University tests multi-modal solution
A slew of academic institutions is testing a multi-modal communications solution as part of a $50 million federal funding effort by the National Science Foundation’s (NSF) ResCUE program.
Maria Zemankova, program manager of the NSF’s Division of Information and Intelligent Systems, said the focus of the Responding to Crisis and Unexpected Events (ResCUE) program is to foster new information technologies for those field personnel dependent on the real-time delivery of data during emergency situations.
The initiative specifically calls for the development of interoperable communications for first responders and ad hoc networks that would serve as a backup to fiber-optic networks that fail during a catastrophic event. Another goal is to come up with an inexpensive, lightweight technology, Zemankova said.
ResCUE is now in the third year of a five-year project-funding cycle set by the NSF Information Technology and Research Initiative. It includes a cadre of academic and research institutions attempting to develop applicable technologies for the program. These include the University of California — Irvine, the University of California — San Diego, the University of Colorado and the University of Maryland, with additional collaboration from industry, including the IBM Almaden Research Lab, Zemankova said.
At the UC Irvine’s California Institute for Telecommunications and Information Technology (Calit2), academics developed the Evac-Pack multi-modal communications system that lets first responders maintain two-way communication with an operations center during emergency evacuations, said Chris Davison, the project’s test bed technology manager.
The Evac-Pack consists of several off-the-shelf components, with a total weight of 25 to 30 lbs. One component is a GPS/Bluetooth-enabled, backpack-transported Pentium computer with an 802.11 router card and USB drives.
It also includes a video camera, a wearable keyboard, a wireless mouse and a family radio service two-way radio. Visual display goggles offer a VGA color monitor display, while the microphone headset offers full-duplex audio. A helmet houses built-in avionics, or aircraft electronics, with a magnetic compass for a 0 to 360 degree heading capability.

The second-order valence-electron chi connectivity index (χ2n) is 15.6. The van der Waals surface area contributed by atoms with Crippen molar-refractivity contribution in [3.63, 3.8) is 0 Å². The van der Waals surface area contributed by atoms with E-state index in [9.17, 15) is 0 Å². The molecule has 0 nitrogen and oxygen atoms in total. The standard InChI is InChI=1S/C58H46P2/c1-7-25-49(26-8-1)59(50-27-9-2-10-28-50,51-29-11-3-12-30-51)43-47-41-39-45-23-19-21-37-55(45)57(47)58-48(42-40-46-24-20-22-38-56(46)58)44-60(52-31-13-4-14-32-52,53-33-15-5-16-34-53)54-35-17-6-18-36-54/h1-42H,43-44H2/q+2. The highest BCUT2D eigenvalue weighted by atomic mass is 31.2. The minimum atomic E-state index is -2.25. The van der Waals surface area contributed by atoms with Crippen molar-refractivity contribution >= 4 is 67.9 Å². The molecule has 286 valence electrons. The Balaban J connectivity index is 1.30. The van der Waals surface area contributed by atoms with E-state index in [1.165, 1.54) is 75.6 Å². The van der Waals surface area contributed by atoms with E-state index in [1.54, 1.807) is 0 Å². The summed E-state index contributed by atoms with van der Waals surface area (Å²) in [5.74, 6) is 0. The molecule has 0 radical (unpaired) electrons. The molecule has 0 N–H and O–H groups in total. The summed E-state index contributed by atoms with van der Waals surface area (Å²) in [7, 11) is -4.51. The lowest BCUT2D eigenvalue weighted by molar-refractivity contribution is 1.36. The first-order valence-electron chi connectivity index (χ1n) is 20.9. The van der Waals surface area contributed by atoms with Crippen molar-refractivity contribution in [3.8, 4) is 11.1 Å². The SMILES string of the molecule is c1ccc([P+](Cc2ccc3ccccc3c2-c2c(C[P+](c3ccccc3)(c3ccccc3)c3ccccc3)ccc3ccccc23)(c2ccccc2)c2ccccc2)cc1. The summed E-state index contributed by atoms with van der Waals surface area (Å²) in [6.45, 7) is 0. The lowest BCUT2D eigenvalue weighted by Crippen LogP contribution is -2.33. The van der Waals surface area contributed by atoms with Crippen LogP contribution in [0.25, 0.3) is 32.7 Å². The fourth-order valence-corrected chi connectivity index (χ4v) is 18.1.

“The avionics technology lets [a command center] see what a firefighter is looking at,” Davison said.
Another key component is a multi-gas sensor. It is a clear plastic tube that sucks in air and tests it for hydrocarbon explosives or LEL — lower-explosive limit — gases; it also provides carbon dioxide, hydrogen sulfide and oxygen levels. It feeds the data back to first responders through the headset and goggles, and then sends the data to the emergency operations center.
“The multi-gas sensor is very sensitive,” Davison said. “It can pick up single parts per million.”
The communication system was tested this past June on the UC Irvine campus. One-third of the campus has been equipped with a variety of temperature, acoustic and video sensors, as well as an outdoor 802.11 communications system. In addition, several buildings also were outfitted with limited in-building wireless systems. The Evac-Pack’s ability to transmit data was tested in this space in order for the university to gauge whether the technology is applicable to emergency responders’ needs, according to Davison.
The initial feedback isn’t good. Chris Lombard, a firefighter with the Seattle Fire Department who co-chairs the Interoperable Communications and Information System subgroup of the InterAgency Board for Equipment Standardization — which is sanctioned by the U.S. Attorney General and founded by the Department of Defense and Department of Justice — said the Evac-Pack appears wholly unsuitable for use by first responders.
“While the concept of mobile and portable computing is pro-active and has potential, the device, as shown, would be too cumbersome and awkward to be of any use,” he said.
According to Lombard, first responders already have to wear a wide assortment of personal, protective equipment (PPE), depending on the situation encountered. The PPE can include heavy protective gear and body armor.
Another issue is ruggedness.
“A wearable computer must be sealed in such a way that it can be decontaminated from biohazards and hazardous materials, or must be cheap enough to be disposable,” Lombard said.
The Evac-Pack is in a beta phase and has an estimated cost of $2500.